Leica has finally come out with a low-cost consumer model, the Leica-H. For those of us who have been wanting to own one of the legendary Leica cameras but unable to afford the $1,000 + price tag ,the H model is a godsend. Although it is a rangefinder, the H resembles the R models more than the M models at first glance. This is because of the high profile necessary to accomodate the medium format film size. Yes, mediium format. The new Leica model takes 120 sized film and comes with a host of new "features".
This prototype model was smuggled from a top secret German lab by a technician and these photos and specs are being made available by me as a service to collectors and enthusiasts.
Leica has made a few departures from their old ways and kept a few things the same for this model. One innovation is the use of sticky tape to hold the back plate in place. Previously, Leica has used a removeable base plate to assure absolute negative flatness. I'm told by technicans working on the H model that "this just wasn't an issue anymore". When I attempted to follow this up, asking if this was a result of the larger negative or simply a laxation of tolerences?" I was chased from the premisis. Another innovation is the ingenius reduction in movable (and therefore breakable) parts, the "rangefinder" optic is now more of a peep sight. All actual range finding is done by asking the subject "Bob, how far away would you say you are?" and then turning the focusing dial appropriately. Confusing distances have thoughtfully been kept off of the lens, focusing is now done by selecting one of four icons, "one person", "two people", "some people" and "mountian", "mountain" being the furthest away.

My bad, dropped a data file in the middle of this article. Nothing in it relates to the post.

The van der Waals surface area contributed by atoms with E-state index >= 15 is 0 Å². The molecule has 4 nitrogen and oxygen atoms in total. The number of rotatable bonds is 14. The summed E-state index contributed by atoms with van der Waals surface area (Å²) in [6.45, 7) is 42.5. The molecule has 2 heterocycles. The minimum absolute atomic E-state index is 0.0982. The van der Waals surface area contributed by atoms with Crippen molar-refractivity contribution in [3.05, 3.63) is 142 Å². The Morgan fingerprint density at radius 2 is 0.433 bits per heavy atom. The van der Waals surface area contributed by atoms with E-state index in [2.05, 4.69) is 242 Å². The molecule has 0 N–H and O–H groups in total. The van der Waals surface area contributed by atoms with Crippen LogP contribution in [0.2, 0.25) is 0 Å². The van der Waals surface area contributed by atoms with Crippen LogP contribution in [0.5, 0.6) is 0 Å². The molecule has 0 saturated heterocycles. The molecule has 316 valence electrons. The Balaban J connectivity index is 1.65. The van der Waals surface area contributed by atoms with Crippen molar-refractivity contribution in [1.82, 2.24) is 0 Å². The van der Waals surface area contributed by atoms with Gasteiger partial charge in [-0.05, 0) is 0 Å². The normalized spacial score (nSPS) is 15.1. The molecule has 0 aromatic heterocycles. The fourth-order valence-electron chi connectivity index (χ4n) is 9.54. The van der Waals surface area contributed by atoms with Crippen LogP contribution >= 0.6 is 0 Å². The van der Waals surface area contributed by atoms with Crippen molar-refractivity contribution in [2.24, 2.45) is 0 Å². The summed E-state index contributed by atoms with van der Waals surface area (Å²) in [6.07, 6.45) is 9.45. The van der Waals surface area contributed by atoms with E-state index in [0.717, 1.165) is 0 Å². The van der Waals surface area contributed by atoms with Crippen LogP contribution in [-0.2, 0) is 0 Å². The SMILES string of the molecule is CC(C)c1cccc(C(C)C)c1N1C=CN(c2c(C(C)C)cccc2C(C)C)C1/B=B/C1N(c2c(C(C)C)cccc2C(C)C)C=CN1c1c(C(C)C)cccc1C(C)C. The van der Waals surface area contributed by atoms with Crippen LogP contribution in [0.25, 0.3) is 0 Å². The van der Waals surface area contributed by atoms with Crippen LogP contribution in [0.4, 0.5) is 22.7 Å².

As of June, 1999 Leica has not announced a ship date for the new model and only several of these prototypes exist. It is rumored that the body is made by another company (possibly Contax or Nikon?) It has as single fixed lens and zone focusing, hot shoe flash and back loading A more complete list of features follows:
|Film Loading||Removeable back, two spool film loading. (To keep spools from popping
out it helps to wedge a piece of cardboard under the take-up spool.
|Shutter Speed||variable, ~ 1/80 sec|
|Lenses||fixed 60mm "s-vignette" lens|
|Flash Sync||~ 1/80 sec hot shoe|
|Exposure Modes||cloud / sun (switch actually does nothing)|
|Focus||one person, three people, some people, mountian|
|Metering||Metering made obsolete by single shutter speed / single aperture
Two metering modes are "Pretty bright out, huh Bob?" and "Do you think
I should put the flash on?"
|Major Features||"auto burn" *|
* One of the more interesting technical breakthroughs is the "auto burn". Realizing that many photographers like to burn in the corners of their images to draw attention towards the center, the new Leica-H comes with a lens preconfigured to achieve these results. (see left) This is achieved through the new "s-vignette" lens technology. To make each camera unique, the lenses are attached and configured by monkeys, this assures that no two lenses are precisely the same distance from the film plane and really, no two lenses point in exactly the same direction.
At this time Leica Germany has announced no plans to cease production of it's popular M line nor it's not-so-popular R line, but the inevitability is that in the face of the great success a consumer product like this is likely to have, I can do nothing but begin tolling their death knell. Leica has already begun to replace many of it's high-paid engineers with injection molding machines which will produce the H model cameras 24/7 without coffee breaks or worring about whether a flange of metal hanging off a camera is dangerous or not.
(If you feel a need, go ahead and flame me or tell me about your own Leica-H experiences.)